The head of Britain's Iraq War inquiry has released a damning verdict on a conflict he says was mounted on flawed intelligence, executed with "wholly inadequate" planning.
Retired civil servant John Chilcot says "the U.K. chose to join the invasion of Iraq before the peaceful options for disarmament had been exhausted. Military action at that time was not a last resort."
He says then-Prime Minister Tony Blair's government presented an assessment of the threat posed by Iraqi leader Saddam Hussein's weapons with "certainty that was not justified," and military planning for the war and its aftermath were not up to the task.
"It is now clear that policy on Iraq was made on the basis of flawed intelligence and assessments. They were not challenged and they should have been," the head of the inquiry, John Chilcot said in presenting its findings.
"The report should lay to rest allegations of bad faith, lies or deceit," Blair said in an initial response. "Whether people agree or disagree with my decision to take military action against Saddam Hussein; I took it in good faith and in what I believed to be the best interests of the country."
Blair noted that the Chilcot report did make real and material criticisms of the preparation and planning for the war. "I will respond in detail to them later this afternoon," he said in a statement. "I will take full responsibility for any mistakes without exception or excuse."
"I will express my profound regret at the loss of life, will pay tribute to our armed forces," he added.
Below are some of the report's key findings:
UNSATISFACTORY LEGAL BASIS FOR WAR
Chilcot said in his statement: "We have concluded that the circumstances in which it was decided that there was a legal basis for UK military action were far from satisfactory."
The report cited several shortcomings in the legal process, including:
- The legal advice produced by the government's top lawyer was presented to a cabinet meeting of senior ministers, but not discussed in detail:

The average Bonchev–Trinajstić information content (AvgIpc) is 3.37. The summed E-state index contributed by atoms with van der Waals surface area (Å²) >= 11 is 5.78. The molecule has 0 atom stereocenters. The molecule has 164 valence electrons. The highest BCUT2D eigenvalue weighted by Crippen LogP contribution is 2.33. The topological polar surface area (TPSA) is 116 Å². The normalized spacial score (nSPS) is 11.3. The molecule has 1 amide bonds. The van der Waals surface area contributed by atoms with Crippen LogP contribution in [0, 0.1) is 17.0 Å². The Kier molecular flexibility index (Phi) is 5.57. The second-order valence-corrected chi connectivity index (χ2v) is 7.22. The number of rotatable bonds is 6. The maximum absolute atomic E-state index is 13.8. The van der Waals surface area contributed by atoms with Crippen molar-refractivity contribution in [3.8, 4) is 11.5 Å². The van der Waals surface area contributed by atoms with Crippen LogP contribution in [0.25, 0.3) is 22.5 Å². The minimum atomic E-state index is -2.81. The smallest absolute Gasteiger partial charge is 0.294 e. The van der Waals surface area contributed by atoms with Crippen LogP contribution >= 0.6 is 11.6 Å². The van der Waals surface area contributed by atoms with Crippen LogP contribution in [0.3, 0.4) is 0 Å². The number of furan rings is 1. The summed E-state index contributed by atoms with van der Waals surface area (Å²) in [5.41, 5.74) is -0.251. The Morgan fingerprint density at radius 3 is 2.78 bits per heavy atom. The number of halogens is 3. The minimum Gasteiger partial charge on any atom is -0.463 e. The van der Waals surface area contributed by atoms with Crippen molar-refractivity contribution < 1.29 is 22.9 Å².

"There was little appetite to question Lord Goldsmith (Attorney General) about his advice" that the invasion was legal, and "no substantive discussion of the legal issues was recorded", the report said.
-The report criticised the way Prime Minister Tony Blair presented intelligence information to the public: "The deliberate selection of a formulation which grounded the statement in what Mr Blair believed, rather than in the judgements which the JIC (Joint Intelligence Committee) had actually reached in its assessment of the intelligence, indicates a distinction between his beliefs and the JIC's actual judgements."
-The intelligence itself was also criticised: "At no stage was the proposition that Iraq might no longer have chemical, biological or nuclear weapons or programmes identified and examined by either the JIC or the policy community."
-The report said that Britain chose to join the invasion of Iraq before peaceful options for disarmament had been exhausted: "At the time of the parliamentary vote of 18 March, diplomatic options had not been exhausted. The point had not been reached where military action was the last resort."
Blair was warned about the threat of increased al Qaeda activity as a result of the invasion, the report said.